Where’s a good place to go with your canine companion?

Some hiking trails and places are actually restricted, and dogs are not permitted. This includes alpine hikes in caribou country and some of the park’s busiest beaches. Some wildlife are very sensitive and can sense your pets from a long, long distance away. However, most trails in the valley bottom around Jasper townsite, and picnic areas and lakes and rivers, are dog friendly. There are even a couple of dog-friendly beaches!

If you plan to bring your dog along, it’s best to visit places which are less busy and congested and to use established official trails. Pick up after your pooch when nature calls and discard those bags properly in a garbage can. Keep your distance from wildlife at all times and keep your dog under control. You’re likely to see elk, deer, bighorn sheep and even bears during your travels, including in picnic areas and campgrounds so, if you’re in doubt about your dog, make simple choices of where to go.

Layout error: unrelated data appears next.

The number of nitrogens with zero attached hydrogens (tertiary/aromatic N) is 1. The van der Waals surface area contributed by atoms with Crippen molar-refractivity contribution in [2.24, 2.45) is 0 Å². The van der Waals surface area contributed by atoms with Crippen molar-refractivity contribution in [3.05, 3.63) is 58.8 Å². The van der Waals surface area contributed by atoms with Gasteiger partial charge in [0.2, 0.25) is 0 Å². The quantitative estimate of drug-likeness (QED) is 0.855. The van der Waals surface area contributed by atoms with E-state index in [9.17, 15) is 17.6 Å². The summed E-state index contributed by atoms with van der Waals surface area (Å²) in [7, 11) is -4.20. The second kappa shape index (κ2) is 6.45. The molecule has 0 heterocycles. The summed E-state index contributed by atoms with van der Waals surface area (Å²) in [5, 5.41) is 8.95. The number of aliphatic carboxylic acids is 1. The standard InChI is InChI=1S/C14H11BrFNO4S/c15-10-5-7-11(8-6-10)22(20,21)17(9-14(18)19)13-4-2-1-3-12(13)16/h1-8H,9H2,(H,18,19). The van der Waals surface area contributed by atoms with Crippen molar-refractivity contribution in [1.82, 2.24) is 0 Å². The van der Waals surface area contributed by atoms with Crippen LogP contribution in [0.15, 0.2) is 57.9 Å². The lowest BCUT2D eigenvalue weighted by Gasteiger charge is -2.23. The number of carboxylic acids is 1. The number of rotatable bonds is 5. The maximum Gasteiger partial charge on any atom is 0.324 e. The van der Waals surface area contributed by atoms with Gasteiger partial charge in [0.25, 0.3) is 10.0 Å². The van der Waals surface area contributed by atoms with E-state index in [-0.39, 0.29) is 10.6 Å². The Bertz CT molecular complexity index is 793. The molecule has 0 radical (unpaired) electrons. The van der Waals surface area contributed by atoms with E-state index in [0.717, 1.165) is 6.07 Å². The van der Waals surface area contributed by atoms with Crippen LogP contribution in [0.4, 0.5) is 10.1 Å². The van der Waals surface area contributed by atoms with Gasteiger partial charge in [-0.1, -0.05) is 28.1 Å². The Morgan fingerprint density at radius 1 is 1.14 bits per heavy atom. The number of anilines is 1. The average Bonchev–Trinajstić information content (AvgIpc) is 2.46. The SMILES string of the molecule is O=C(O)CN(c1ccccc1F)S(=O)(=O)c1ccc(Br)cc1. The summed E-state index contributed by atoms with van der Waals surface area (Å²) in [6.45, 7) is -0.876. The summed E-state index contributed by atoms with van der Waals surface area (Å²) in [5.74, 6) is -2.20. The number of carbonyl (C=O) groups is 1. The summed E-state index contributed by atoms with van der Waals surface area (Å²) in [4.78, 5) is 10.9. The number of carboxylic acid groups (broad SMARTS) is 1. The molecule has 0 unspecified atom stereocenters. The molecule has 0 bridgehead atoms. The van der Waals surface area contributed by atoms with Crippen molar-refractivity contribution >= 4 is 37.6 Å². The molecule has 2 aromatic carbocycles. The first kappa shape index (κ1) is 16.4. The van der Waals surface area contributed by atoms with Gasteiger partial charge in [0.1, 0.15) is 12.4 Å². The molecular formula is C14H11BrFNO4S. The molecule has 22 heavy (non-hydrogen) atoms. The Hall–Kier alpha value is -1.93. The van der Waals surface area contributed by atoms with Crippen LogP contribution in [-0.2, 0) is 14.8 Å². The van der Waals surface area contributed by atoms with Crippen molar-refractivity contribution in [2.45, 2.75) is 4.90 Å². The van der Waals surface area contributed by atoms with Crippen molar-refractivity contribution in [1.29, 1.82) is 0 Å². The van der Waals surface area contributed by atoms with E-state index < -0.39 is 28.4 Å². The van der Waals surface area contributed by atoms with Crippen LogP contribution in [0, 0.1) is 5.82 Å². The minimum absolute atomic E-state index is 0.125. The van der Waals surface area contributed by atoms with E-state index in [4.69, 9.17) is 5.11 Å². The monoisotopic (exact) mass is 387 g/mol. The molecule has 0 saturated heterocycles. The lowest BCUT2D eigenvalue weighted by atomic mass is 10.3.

What health and safety precautions should you think about when camping with your dog?

The most important consideration when visiting national parks with your pets is the understanding that you’re visiting wildlife in their homes, and in their environment. As pet owners, it’s important to keep in mind we have to do everything we can to keep wildlife safe from our pets, which means keeping dogs under physical control to reduce the stress they cause wildlife, and to reduce the chance of negative interactions. When we do this, we also improve our ability to keep our pets safe from wildlife.